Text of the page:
- 'Lavender Jewel' Roses (Introduced - 1978)
- Pointed buds open
into high-centered, 1-inch, slightly fragrant, clear soft lavender
flowers with 35 to 40 petals. As the flowers mature, they open flat.
Sometimes petals are edged in magenta. Leaves are dark green, on
compact, bushy plants that grow 10- to 15- inches high and wide.
- 'Linville' Roses (Introduced - 1989)
- The pointed buds of 'Linville' rose open to double white
flowers that have a touch of pink in them. As the blooms age,
they become pure white, though in cool weather they
tend to retain their pink tones. High-centered flowers are
usually borne singly on long stems and produce a light,
fruity fragrance. The leaves are medium green and semi-glossy;
stems bear straight, pink prickles.
Plants are upright and tall for a miniature, with a medium
growth rate. They are useful as edgings, in beds or borders,
and as container specimens in a large pot. Flowers are good
for cutting and exhibiting.
- 'Little Jackie' Roses (Introduced - 1982)
- Light, orange-red,
high-centered 3/4- to 1-inch flowers with a yellow reverse have 20
petals and are very fragrant. As the blooms open, the petals reflex
back to form points. Plants grow 18- to 24- inches tall and have
medium green, semi-glossy foliage.
- 'Littlest Angel' Roses (Introduced - 1976)
- One of the finest
of the microminis, 'Littlest Angel' has medium to deep yellow, 1/2-inch,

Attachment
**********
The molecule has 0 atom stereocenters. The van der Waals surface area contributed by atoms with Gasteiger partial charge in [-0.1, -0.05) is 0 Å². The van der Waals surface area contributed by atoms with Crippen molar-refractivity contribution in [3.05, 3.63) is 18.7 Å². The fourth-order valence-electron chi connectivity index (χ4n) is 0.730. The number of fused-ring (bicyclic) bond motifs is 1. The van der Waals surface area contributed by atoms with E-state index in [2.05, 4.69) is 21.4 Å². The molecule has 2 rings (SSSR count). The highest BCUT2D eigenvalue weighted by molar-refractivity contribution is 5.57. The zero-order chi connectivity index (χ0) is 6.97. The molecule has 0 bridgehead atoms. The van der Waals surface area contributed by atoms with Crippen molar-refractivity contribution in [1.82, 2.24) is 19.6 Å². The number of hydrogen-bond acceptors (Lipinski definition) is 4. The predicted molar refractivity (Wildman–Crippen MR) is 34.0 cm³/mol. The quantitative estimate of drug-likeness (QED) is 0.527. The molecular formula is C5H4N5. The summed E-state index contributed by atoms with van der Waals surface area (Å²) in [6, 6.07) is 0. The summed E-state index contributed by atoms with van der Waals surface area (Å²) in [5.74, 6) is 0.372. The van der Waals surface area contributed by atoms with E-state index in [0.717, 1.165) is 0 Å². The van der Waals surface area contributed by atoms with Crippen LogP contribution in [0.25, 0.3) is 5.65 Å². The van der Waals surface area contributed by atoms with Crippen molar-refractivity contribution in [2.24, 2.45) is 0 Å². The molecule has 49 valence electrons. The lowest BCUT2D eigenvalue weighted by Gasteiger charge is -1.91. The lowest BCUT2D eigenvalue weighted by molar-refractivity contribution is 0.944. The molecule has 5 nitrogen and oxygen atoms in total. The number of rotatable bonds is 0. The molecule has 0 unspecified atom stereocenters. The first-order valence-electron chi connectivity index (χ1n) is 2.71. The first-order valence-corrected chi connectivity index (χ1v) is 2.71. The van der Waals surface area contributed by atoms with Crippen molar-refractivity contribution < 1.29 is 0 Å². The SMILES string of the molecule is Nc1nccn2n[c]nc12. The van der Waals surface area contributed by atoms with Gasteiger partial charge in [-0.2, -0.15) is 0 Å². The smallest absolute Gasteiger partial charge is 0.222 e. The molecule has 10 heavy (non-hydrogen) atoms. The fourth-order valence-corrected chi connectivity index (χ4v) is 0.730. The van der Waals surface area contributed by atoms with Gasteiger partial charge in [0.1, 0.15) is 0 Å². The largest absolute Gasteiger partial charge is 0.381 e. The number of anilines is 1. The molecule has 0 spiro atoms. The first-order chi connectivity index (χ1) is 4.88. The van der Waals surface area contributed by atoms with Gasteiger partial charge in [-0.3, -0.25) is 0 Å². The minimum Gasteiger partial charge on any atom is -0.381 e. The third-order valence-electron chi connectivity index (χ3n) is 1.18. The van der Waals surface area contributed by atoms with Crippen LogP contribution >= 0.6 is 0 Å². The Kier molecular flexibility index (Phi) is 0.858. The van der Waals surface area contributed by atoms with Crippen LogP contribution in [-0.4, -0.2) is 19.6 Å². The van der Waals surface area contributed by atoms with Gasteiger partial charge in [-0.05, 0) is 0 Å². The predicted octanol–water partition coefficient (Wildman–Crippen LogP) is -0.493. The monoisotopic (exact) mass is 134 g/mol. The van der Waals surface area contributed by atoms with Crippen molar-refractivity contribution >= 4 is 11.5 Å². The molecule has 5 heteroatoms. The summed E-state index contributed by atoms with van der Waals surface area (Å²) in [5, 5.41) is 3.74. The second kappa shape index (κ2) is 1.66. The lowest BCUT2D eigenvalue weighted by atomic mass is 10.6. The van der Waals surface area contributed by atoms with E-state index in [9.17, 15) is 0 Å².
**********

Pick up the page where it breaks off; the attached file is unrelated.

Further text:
high-centered flowers with 28 petals. The low, compact,
bushy growth reaches heights of only 4- to 8- inches. 'Littlest Angel'
rose is best grown in partial shade if grown outdoors, especially in hot
- 'Loving Touch' Roses (Introduced - 1982)
- The apricot blooms of 'Loving Touch' are large for a
miniature, especially in cool weather. Flowers are double
with about 25 petals each and are produced in abundance,
mostly one per stem. Each bloom is high centered with
a light fragrance. Leaves are medium green and
semi-glossy. The rose produces pretty, globular hips.
Plants are bushy and spreading, well suited to beds and
borders and for use as edgings. They also are beautiful as
patio and container plants. Flowers are excellent for
cutting and exhibition.
- 'Magic Carrousel' Roses (Introduced - 1972)
- The semi-double flowers of 'Magic Carrousel' rose are creamy
white and brightly tinged with red. This bold and attractive
color combination and the fact that the rose blooms
profusely have made it one of the most popular miniatures
grown. Each flower is 1 3/4 to 2 inches across and bears a light
scent. Leaves are small, leathery, and glossy.
'Magic Carrousel' has a spreading habit and should
be pinched back to avoid legginess. This rose is useful in beds